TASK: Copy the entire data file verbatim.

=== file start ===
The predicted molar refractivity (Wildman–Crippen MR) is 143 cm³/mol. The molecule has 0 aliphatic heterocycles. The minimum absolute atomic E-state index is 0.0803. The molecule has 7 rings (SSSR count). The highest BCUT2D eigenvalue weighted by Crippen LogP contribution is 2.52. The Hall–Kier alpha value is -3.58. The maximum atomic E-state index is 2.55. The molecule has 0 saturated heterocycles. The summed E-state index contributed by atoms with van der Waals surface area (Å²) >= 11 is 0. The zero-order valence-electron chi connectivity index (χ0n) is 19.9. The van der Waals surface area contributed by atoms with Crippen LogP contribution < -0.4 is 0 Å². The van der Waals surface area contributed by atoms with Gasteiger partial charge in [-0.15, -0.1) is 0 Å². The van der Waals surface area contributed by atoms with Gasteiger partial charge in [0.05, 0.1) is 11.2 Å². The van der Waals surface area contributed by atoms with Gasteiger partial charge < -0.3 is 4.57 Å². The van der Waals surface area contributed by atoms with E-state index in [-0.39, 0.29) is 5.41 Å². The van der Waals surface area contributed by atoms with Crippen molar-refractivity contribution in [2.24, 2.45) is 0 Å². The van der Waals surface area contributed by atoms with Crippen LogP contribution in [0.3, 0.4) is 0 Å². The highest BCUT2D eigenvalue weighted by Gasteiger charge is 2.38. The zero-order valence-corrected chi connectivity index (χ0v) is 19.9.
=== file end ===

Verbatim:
The predicted molar refractivity (Wildman–Crippen MR) is 143 cm³/mol. The molecule has 0 aliphatic heterocycles. The minimum absolute atomic E-state index is 0.0803. The molecule has 7 rings (SSSR count). The highest BCUT2D eigenvalue weighted by Crippen LogP contribution is 2.52. The Hall–Kier alpha value is -3.58. The maximum atomic E-state index is 2.55. The molecule has 0 saturated heterocycles. The summed E-state index contributed by atoms with van der Waals surface area (Å²) >= 11 is 0. The zero-order valence-electron chi connectivity index (χ0n) is 19.9. The van der Waals surface area contributed by atoms with Crippen LogP contribution < -0.4 is 0 Å². The van der Waals surface area contributed by atoms with Gasteiger partial charge in [-0.15, -0.1) is 0 Å². The van der Waals surface area contributed by atoms with Gasteiger partial charge in [0.05, 0.1) is 11.2 Å². The van der Waals surface area contributed by atoms with Gasteiger partial charge < -0.3 is 4.57 Å². The van der Waals surface area contributed by atoms with E-state index in [-0.39, 0.29) is 5.41 Å². The van der Waals surface area contributed by atoms with Crippen molar-refractivity contribution in [2.24, 2.45) is 0 Å². The van der Waals surface area contributed by atoms with Crippen LogP contribution in [0.3, 0.4) is 0 Å². The highest BCUT2D eigenvalue weighted by Gasteiger charge is 2.38. The zero-order valence-corrected chi connectivity index (χ0v) is 19.9.